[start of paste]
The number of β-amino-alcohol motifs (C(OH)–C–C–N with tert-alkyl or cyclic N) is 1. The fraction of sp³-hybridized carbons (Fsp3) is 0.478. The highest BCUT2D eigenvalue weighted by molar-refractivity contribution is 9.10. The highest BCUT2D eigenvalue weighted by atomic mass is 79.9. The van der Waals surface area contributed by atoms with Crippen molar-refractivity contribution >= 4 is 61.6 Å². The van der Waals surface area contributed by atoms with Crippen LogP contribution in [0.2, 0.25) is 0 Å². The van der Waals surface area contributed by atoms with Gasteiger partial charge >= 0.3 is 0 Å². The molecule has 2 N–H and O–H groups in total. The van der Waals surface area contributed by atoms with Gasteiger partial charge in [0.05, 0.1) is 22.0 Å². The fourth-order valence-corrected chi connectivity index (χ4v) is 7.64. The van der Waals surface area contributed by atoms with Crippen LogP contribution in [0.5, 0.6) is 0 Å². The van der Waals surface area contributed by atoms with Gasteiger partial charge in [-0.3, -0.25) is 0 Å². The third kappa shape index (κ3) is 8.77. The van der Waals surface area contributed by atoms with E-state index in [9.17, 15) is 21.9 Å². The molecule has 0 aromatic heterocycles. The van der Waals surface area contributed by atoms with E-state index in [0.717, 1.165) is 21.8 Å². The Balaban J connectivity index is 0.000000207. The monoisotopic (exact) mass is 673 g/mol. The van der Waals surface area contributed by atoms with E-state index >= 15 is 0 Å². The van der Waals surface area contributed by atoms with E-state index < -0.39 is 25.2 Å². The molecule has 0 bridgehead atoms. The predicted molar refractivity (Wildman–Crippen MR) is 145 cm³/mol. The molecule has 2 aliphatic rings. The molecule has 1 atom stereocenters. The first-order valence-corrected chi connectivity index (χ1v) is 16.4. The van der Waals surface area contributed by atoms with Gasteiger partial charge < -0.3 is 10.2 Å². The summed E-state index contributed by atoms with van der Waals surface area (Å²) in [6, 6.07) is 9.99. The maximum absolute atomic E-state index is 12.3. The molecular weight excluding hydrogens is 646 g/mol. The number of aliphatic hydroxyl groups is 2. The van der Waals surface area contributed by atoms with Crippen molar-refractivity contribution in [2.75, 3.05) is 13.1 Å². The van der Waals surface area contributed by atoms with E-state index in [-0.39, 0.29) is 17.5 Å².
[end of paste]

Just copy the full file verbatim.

The number of β-amino-alcohol motifs (C(OH)–C–C–N with tert-alkyl or cyclic N) is 1. The fraction of sp³-hybridized carbons (Fsp3) is 0.478. The highest BCUT2D eigenvalue weighted by molar-refractivity contribution is 9.10. The highest BCUT2D eigenvalue weighted by atomic mass is 79.9. The van der Waals surface area contributed by atoms with Crippen molar-refractivity contribution >= 4 is 61.6 Å². The van der Waals surface area contributed by atoms with Crippen LogP contribution in [0.2, 0.25) is 0 Å². The van der Waals surface area contributed by atoms with Gasteiger partial charge >= 0.3 is 0 Å². The molecule has 2 N–H and O–H groups in total. The van der Waals surface area contributed by atoms with Gasteiger partial charge in [0.05, 0.1) is 22.0 Å². The fourth-order valence-corrected chi connectivity index (χ4v) is 7.64. The van der Waals surface area contributed by atoms with Crippen LogP contribution in [0.5, 0.6) is 0 Å². The van der Waals surface area contributed by atoms with Gasteiger partial charge in [-0.3, -0.25) is 0 Å². The third kappa shape index (κ3) is 8.77. The van der Waals surface area contributed by atoms with E-state index in [9.17, 15) is 21.9 Å². The molecule has 0 aromatic heterocycles. The van der Waals surface area contributed by atoms with E-state index in [0.717, 1.165) is 21.8 Å². The Balaban J connectivity index is 0.000000207. The monoisotopic (exact) mass is 673 g/mol. The van der Waals surface area contributed by atoms with E-state index >= 15 is 0 Å². The van der Waals surface area contributed by atoms with E-state index < -0.39 is 25.2 Å². The molecule has 0 bridgehead atoms. The predicted molar refractivity (Wildman–Crippen MR) is 145 cm³/mol. The molecule has 2 aliphatic rings. The molecule has 1 atom stereocenters. The first-order valence-corrected chi connectivity index (χ1v) is 16.4. The van der Waals surface area contributed by atoms with Gasteiger partial charge < -0.3 is 10.2 Å². The summed E-state index contributed by atoms with van der Waals surface area (Å²) in [6, 6.07) is 9.99. The maximum absolute atomic E-state index is 12.3. The molecular weight excluding hydrogens is 646 g/mol. The number of aliphatic hydroxyl groups is 2. The van der Waals surface area contributed by atoms with Crippen molar-refractivity contribution in [2.75, 3.05) is 13.1 Å². The van der Waals surface area contributed by atoms with E-state index in [-0.39, 0.29) is 17.5 Å².